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The Wife (2017)

R | | Drama | 28 September 2018 (UK)
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A wife questions her life choices as she travels to Stockholm to see her husband receive the Nobel Prize for Literature.

Director:

Björn Runge (as Björn L Runge)

Writers:

Jane Anderson (screenplay by), Meg Wolitzer (based on the novel "The Wife" by)
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Popularity
1,223 ( 248)
Nominated for 1 Oscar. Another 13 wins & 20 nominations. See more awards »

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Cast

Cast overview, first billed only:
Glenn Close ... Joan Castleman
Jonathan Pryce ... Joe Castleman
Max Irons ... David Castleman
Christian Slater ... Nathanial Bone
Harry Lloyd ... Young Joe
Annie Starke ... Young Joan
Elizabeth McGovern ... Elaine Mozell
Johan Widerberg ... Walter Bark
Karin Franz Körlof ... Linnea
Richard Cordery Richard Cordery ... Hal Bowman
Jan Mybrand ... Arvid Engdahl
Anna Azcárate ... Mrs. Lindelöf (as Anna Azcarate)
Peter Forbes Peter Forbes ... James Finch
Fredric Gildea Fredric Gildea ... Mr Lagerfelt (as Fredrik Gildea)
Jane Garda ... Constance Finch
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Storyline

Behind any great man, there's always a greater woman - and you're about to meet her. Joan Castleman (Glenn Close): a highly intelligent and still-striking beauty - the perfect devoted wife. Forty years spent sacrificing her own talent, dreams and ambitions to fan the flames of her charismatic husband Joe (Jonathan Pryce) and his skyrocketing literary career. Ignoring his infidelities and excuses because of his "art" with grace and humour. Their fateful pact has built a marriage upon uneven compromises. And Joan's reached her breaking point. On the eve of Joe's Nobel Prize for Literature, the crown jewel in a spectacular body of work, Joan's coup de grace is to confront the biggest sacrifice of her life and secret of his career. Written by anonymous

Plot Summary | Plot Synopsis

Taglines:

Behind any great man, there's always a greater woman See more »

Genres:

Drama

Motion Picture Rating (MPAA)

Rated R for language and some sexual content | See all certifications »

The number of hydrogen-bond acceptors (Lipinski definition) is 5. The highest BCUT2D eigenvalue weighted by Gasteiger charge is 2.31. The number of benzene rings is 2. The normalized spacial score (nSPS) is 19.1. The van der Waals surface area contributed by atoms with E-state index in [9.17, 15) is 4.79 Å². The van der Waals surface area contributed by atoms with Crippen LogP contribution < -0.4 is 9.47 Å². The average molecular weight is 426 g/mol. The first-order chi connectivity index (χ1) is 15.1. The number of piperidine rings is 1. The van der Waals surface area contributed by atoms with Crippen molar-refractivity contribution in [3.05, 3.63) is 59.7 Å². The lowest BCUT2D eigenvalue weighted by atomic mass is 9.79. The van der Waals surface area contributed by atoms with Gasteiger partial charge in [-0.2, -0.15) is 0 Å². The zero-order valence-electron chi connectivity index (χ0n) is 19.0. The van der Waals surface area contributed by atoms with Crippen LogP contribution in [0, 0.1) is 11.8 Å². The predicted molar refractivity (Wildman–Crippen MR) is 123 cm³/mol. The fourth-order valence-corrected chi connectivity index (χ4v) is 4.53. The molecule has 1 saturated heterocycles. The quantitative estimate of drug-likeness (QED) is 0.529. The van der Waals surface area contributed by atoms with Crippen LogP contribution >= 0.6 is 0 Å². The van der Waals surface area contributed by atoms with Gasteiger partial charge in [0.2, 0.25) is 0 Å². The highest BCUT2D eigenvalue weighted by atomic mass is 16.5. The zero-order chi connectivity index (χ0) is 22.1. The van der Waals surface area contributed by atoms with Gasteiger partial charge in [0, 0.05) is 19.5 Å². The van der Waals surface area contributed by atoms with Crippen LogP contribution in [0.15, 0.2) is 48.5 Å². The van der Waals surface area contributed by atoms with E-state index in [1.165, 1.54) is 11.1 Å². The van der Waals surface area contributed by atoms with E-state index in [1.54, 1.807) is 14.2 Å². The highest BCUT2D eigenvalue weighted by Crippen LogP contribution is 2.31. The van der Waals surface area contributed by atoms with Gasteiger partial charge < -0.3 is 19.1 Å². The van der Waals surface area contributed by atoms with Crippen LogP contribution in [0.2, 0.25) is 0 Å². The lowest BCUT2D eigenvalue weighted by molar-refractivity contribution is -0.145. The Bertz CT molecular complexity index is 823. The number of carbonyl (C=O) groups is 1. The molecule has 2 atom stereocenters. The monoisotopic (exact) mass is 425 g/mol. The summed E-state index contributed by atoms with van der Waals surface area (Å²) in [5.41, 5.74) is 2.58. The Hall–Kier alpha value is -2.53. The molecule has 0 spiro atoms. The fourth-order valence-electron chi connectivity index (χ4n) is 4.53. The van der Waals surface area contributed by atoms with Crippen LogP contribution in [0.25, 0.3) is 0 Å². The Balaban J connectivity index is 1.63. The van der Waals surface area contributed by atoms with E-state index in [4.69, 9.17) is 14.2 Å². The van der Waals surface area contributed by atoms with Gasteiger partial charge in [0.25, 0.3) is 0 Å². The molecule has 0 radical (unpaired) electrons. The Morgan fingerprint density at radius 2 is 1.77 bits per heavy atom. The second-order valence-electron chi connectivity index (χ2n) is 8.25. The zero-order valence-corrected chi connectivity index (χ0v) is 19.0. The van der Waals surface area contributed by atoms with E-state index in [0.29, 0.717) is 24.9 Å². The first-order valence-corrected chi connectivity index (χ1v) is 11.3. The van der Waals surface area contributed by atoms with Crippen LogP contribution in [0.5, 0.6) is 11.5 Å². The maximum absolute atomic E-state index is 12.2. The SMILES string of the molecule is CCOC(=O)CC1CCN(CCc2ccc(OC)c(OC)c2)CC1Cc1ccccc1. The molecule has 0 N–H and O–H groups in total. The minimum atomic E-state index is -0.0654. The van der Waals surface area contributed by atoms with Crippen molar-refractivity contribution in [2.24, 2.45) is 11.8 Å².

Parents Guide:

View content advisory »
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Details

Country:

UK | Sweden | USA

Language:

English | Swedish

Release Date:

28 September 2018 (UK) See more »

Also Known As:

The Wife See more »

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Box Office

Opening Weekend USA:

$108,284, 19 August 2018, Limited Release

Gross USA:

$9,601,092, 18 April 2019
See more on IMDbPro »

Company Credits

Show more on IMDbPro »

Technical Specs

Runtime:

Color:

Color

Aspect Ratio:

2.35 : 1
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Did You Know?

Trivia

Max Irons and Glenn Close also starred together in Crooked House (2017). See more »

Goofs

From the hotel room window in Stockholm you can see that it is snowing all the time, but outside shots only show just some last remains of snow in the city, where there should be a nice layer of fresh snow. See more »

Quotes

Joan Castleman: I can't do it anymore, Joe. I can't do it. I can't take it. I can't take the humiliation of holding your coat and arranging your pills and picking the crumbs out of your beard and being shoved aside with all the other wives to talk about some goddamn shopping trip while you, while you say to all the, the gathering sycophants that your wife doesn't write! Your wife, who just won the Nobel Prize!
Joe Castleman: So, if I'm such an insensitive and talentless fucking piece of shit, why the fuck did you marry me?
See more »

Connections

Referenced in Good Morning Britain: Episode dated 9 January 2019 (2019) See more »

Soundtracks

Rolling River
Performed by Kelly Cavanagh
Written by Peter Kelly Cavanagh
Published by Homespun Music (SOCAN)
Courtesy of Noma Music & Capp Records Inc.
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User Reviews

 
The missus comes to grips